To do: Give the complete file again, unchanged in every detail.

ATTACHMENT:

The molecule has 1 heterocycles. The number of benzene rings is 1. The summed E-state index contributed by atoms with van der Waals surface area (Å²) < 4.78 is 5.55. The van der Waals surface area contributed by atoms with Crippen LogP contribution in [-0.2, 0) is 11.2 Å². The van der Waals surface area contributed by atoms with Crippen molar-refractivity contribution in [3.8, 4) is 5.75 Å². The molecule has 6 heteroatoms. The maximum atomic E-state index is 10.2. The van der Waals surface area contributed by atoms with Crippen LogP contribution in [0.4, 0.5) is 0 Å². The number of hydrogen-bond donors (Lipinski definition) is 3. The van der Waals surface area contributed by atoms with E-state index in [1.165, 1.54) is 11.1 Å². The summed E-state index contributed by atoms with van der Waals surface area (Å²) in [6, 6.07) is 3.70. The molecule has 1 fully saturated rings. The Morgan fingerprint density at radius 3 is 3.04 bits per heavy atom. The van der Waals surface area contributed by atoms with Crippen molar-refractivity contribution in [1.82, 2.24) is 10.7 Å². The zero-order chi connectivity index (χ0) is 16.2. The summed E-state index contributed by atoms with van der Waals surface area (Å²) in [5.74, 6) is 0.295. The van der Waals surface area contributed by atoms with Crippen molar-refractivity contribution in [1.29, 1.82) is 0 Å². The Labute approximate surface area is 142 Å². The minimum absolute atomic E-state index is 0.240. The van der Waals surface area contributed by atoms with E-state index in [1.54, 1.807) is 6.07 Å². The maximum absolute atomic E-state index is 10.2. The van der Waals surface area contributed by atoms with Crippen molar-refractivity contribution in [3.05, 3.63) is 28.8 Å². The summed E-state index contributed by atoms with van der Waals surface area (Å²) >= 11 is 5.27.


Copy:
The molecule has 1 heterocycles. The number of benzene rings is 1. The summed E-state index contributed by atoms with van der Waals surface area (Å²) < 4.78 is 5.55. The van der Waals surface area contributed by atoms with Crippen LogP contribution in [-0.2, 0) is 11.2 Å². The van der Waals surface area contributed by atoms with Crippen molar-refractivity contribution in [3.8, 4) is 5.75 Å². The molecule has 6 heteroatoms. The maximum atomic E-state index is 10.2. The van der Waals surface area contributed by atoms with Crippen LogP contribution in [0.4, 0.5) is 0 Å². The number of hydrogen-bond donors (Lipinski definition) is 3. The van der Waals surface area contributed by atoms with E-state index in [1.165, 1.54) is 11.1 Å². The summed E-state index contributed by atoms with van der Waals surface area (Å²) in [6, 6.07) is 3.70. The molecule has 1 fully saturated rings. The Morgan fingerprint density at radius 3 is 3.04 bits per heavy atom. The van der Waals surface area contributed by atoms with Crippen molar-refractivity contribution in [1.82, 2.24) is 10.7 Å². The zero-order chi connectivity index (χ0) is 16.2. The summed E-state index contributed by atoms with van der Waals surface area (Å²) in [5.74, 6) is 0.295. The van der Waals surface area contributed by atoms with Crippen molar-refractivity contribution in [1.29, 1.82) is 0 Å². The Labute approximate surface area is 142 Å². The minimum absolute atomic E-state index is 0.240. The van der Waals surface area contributed by atoms with E-state index in [1.54, 1.807) is 6.07 Å². The maximum absolute atomic E-state index is 10.2. The van der Waals surface area contributed by atoms with Crippen molar-refractivity contribution in [3.05, 3.63) is 28.8 Å². The summed E-state index contributed by atoms with van der Waals surface area (Å²) >= 11 is 5.27.